This is a free idea that I am not currently working on making happen. If you are interested in trying to make it happen, I highly encourage you to undertake further investigations.
Bottom-Line Up Front
As the number of universities with EA student groups grows, EA should develop a wider variety of standardized activities that such groups can run. Reading groups and fellowships are great, but probably less exciting than ideal. Competitive, student-friendly academic activities (e.g., debate, quiz bowls, STEM olympiads, hackathons, moot courts) are often a fun activity for people interested in a particular area.
Thus the idea for Grantmaking Bowl: A collaborative competition wherein EA student groups are asked to analyze a common set of EA granting case studies across several cause areas (which could be based on real grants considered by major orgs) in front of judges with significant EA experience. This would hopefully have several key benefits:
- It'd be fun.
- It'd be a great way for EA students to bond both within their schools and across schools (at competitions).
- It'd be a well-structured way for students to dig into a variety of core and peripheral cause areas.
- It'd develop a skillset (grant analysis and recommendation) that is useful in EA.
- It could help grantmakers and other EA orgs spot promising talent.
- It could recruit more EAs as a result of the above.
Reflecting on my experience as a university student and EA chapter lead, I think a lot about what types of events and activities that EA student groups can run. I think EA student groups are in a hard place: it's hard for students to have a direct impact, beyond perhaps a lucky few that can land a research assistant job or something similar and trying to recruit pledgers for effective charities.
On the other hand, the main structured and portable activity I hear about student groups running nowadays is something like a fellowship or introductory course to some core EA ideas. To be clear, I don't think Grantmaking Bowl can or should replace these things. But I think we ought to have more activities for student groups to host, especially ones that are a bit more fun-shaped than fellowships and introductory courses.
Grantmaking Bowl is an in-person collaborative competition to recognize EA students who do an excellent job analyzing a set of reality-inspired grant propositions that major EA funders could face, presented in case study format. To break this down:
- Grantmaking Bowl would be a collaborative competition, much in the spirit of Ethics Bowl. While ultimately a competition in the sense of producing some ordinal ranking of participating teams, the emphasis (as created by scoring criteria and event format) would not be on zero-sum competition with other teams, but rather the demonstration of excellence at core grantmaking skills.
- The central task that competitors would be evaluated on is their excellence at in the process of applying EA styles of reasoning and evaluation to the grant candidate cases studies.
Why compete on grantmaking (as opposed to, e.g., career choice or public policy) recommendations? Several reasons:
- Grantmaking tradeoffs are much more legible to students than career choice. Career choice depends much more heavily on personal fit, and is harder to make discrete decisions about.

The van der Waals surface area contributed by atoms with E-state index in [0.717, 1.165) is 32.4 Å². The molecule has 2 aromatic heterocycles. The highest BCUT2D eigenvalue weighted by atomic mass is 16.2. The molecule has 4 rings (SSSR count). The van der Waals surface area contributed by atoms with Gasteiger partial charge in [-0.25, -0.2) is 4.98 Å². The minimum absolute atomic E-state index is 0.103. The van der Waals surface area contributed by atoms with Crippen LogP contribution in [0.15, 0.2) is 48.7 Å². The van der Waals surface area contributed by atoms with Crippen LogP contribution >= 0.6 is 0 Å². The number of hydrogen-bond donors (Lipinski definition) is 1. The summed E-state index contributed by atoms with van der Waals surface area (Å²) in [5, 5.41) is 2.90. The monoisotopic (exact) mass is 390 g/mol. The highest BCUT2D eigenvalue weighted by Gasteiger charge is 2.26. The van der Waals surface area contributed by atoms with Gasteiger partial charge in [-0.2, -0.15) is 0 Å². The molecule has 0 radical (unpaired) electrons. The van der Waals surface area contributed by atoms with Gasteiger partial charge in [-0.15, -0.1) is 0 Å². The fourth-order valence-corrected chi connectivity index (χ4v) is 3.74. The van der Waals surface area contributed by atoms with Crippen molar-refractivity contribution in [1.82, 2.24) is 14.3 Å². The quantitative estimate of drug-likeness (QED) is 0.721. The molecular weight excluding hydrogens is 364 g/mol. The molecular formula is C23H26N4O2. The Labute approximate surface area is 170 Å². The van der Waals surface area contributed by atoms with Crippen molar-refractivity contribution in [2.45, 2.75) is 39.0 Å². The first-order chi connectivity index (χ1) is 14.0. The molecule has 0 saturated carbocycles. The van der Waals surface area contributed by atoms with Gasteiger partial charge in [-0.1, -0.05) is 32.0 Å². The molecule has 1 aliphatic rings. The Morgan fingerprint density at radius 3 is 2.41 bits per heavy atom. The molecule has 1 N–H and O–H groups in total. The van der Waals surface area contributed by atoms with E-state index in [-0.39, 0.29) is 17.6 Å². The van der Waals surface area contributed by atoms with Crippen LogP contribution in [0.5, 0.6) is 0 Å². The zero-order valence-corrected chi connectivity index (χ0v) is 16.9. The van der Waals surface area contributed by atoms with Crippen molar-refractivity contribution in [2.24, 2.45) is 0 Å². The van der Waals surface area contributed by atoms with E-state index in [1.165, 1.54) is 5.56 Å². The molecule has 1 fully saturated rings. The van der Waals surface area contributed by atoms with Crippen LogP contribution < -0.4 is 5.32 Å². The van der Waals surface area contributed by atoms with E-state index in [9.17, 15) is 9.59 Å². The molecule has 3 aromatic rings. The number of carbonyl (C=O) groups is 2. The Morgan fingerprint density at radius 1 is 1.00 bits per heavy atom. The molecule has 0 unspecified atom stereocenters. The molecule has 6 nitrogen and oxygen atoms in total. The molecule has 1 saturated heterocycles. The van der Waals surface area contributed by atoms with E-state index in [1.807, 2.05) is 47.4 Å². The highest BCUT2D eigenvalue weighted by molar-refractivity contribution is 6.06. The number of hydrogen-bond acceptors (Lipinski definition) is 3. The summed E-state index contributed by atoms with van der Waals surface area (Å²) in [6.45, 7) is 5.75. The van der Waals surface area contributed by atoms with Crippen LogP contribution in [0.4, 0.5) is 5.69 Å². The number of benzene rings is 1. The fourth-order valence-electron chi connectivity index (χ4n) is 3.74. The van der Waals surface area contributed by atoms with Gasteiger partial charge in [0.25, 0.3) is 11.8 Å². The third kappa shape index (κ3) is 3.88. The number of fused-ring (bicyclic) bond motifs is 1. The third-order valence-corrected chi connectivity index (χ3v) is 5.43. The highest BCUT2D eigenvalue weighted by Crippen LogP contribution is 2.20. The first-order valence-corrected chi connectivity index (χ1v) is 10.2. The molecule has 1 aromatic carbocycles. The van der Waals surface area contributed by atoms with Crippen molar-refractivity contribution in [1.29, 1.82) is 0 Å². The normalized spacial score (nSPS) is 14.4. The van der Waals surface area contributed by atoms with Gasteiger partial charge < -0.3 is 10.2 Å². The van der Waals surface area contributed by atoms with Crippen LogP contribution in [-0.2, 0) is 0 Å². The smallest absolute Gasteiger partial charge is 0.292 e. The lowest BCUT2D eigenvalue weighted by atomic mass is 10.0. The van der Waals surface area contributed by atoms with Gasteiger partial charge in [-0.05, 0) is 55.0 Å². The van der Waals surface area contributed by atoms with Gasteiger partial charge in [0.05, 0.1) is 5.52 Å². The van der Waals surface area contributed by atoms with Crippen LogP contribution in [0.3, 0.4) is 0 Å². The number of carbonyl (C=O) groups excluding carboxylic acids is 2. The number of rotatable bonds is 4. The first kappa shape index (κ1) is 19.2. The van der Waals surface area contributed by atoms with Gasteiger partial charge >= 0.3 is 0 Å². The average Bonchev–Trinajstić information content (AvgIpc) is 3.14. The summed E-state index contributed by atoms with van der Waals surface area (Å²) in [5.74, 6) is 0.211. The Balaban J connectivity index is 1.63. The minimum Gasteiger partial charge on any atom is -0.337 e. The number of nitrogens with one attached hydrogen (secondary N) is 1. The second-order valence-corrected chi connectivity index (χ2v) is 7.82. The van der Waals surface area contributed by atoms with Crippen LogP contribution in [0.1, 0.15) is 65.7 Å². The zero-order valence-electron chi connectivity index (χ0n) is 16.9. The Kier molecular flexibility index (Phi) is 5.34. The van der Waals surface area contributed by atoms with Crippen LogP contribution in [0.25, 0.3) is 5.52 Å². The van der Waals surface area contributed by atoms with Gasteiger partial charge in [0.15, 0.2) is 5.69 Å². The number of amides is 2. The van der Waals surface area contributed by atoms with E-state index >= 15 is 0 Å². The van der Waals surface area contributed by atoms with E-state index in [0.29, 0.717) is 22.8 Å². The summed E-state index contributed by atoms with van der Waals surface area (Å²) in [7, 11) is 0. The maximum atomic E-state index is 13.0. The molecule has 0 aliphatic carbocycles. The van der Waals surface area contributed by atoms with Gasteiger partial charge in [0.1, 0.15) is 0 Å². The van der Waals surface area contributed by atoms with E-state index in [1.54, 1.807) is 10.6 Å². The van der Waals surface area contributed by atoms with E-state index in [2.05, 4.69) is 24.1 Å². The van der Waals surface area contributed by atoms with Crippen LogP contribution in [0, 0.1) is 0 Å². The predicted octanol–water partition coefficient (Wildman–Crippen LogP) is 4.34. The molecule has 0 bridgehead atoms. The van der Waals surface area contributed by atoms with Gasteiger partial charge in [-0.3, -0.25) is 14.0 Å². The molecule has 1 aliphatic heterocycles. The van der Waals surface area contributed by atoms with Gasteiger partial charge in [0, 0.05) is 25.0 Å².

- Public policy debate is already a thing.
- Since money is basically useful for arbitrary tasks (including facilitating career choices and public policies), it is the most open-ended (and therefore versatile and adaptive) domain for competition.
- Grantmaking has historical significance to EA, with effective charity choice being one of the earliest and easiest to understand examples EA. Thus, getting newbies to think a lot about grantmaking gets them up-to-speed on the history of EA.
- Some orgs use hypothetical grantmaking as a way to evaluate applicants.
I've intentionally left unspecified many important variables of Grantmaking Bowl. I list some of these variables and possible values for them below. These variables should probably be iteratively explored to advance the goals of Grantmaking Bowl.
The competition could either be prepared or extemporaneous. In the extemporaneous, participants would be given their case study/ies the day of the competition, given some number of hours to make an analysis, then present the same day. For prepared presentations, students could be given a packet of case studies and be expected to present about (some randomly chosen subset of?) them on competition day.
Participants could be expected to master a variety of cause areas, or self-select into cause areas that interest them.
Open- versus Closed-Ended
Participants could be asked to pitch a grant that they develop, or comment on some case studies prepared by the Bowl coordinators (as in Ethics Bowl).
Team versus individual
Participants could present individually or as a team.
Presentations could be purely oral, or incorporate slideshow and prose formats.
EAs with grantmaking experience could judge.
To avoid excessive adversarial-ness, the competition could be structured to incentivize participants to seek to maximize some total score, rather than the probability that they "beat" any particular opponent. That is, you could avoid adversarialness by not having any head-to-head parts of the competition.
An obvious thing to do would be to give the winner(s) precatory rights to pots of EA money! This would hopefully both increase the fun and be a good way to select who can allocate EA money, since by supposition the winners of Grantmaking Bowl have been selected for good grantmaking skills.